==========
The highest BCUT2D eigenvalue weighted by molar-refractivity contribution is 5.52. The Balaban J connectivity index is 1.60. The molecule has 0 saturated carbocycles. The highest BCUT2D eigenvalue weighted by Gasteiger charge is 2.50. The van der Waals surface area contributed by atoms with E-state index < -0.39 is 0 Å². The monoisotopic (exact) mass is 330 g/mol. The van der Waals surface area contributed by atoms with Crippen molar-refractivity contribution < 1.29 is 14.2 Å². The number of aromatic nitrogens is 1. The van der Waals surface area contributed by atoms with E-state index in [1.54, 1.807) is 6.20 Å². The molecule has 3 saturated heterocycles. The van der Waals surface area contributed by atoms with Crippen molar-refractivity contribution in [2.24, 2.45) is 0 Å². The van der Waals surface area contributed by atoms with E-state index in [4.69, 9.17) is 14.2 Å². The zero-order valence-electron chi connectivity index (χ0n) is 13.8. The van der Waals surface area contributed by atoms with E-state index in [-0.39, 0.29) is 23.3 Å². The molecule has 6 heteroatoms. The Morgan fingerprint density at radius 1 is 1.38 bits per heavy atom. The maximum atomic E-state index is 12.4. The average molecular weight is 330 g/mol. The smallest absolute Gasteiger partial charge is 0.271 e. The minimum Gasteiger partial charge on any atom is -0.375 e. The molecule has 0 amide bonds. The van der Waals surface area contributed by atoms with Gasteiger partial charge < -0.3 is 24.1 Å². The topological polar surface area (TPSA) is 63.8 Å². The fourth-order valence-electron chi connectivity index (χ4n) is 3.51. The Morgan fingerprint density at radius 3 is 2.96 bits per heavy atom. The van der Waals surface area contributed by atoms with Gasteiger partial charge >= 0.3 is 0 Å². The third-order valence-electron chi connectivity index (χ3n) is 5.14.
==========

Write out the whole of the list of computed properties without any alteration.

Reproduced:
The highest BCUT2D eigenvalue weighted by molar-refractivity contribution is 5.52. The Balaban J connectivity index is 1.60. The molecule has 0 saturated carbocycles. The highest BCUT2D eigenvalue weighted by Gasteiger charge is 2.50. The van der Waals surface area contributed by atoms with E-state index < -0.39 is 0 Å². The monoisotopic (exact) mass is 330 g/mol. The van der Waals surface area contributed by atoms with Crippen molar-refractivity contribution < 1.29 is 14.2 Å². The number of aromatic nitrogens is 1. The van der Waals surface area contributed by atoms with E-state index in [1.54, 1.807) is 6.20 Å². The molecule has 3 saturated heterocycles. The van der Waals surface area contributed by atoms with Crippen molar-refractivity contribution in [2.24, 2.45) is 0 Å². The van der Waals surface area contributed by atoms with E-state index in [4.69, 9.17) is 14.2 Å². The zero-order valence-electron chi connectivity index (χ0n) is 13.8. The van der Waals surface area contributed by atoms with E-state index in [-0.39, 0.29) is 23.3 Å². The molecule has 6 heteroatoms. The Morgan fingerprint density at radius 1 is 1.38 bits per heavy atom. The maximum atomic E-state index is 12.4. The average molecular weight is 330 g/mol. The smallest absolute Gasteiger partial charge is 0.271 e. The minimum Gasteiger partial charge on any atom is -0.375 e. The molecule has 0 amide bonds. The van der Waals surface area contributed by atoms with Gasteiger partial charge < -0.3 is 24.1 Å². The topological polar surface area (TPSA) is 63.8 Å². The fourth-order valence-electron chi connectivity index (χ4n) is 3.51. The Morgan fingerprint density at radius 3 is 2.96 bits per heavy atom. The van der Waals surface area contributed by atoms with Gasteiger partial charge >= 0.3 is 0 Å². The third-order valence-electron chi connectivity index (χ3n) is 5.14.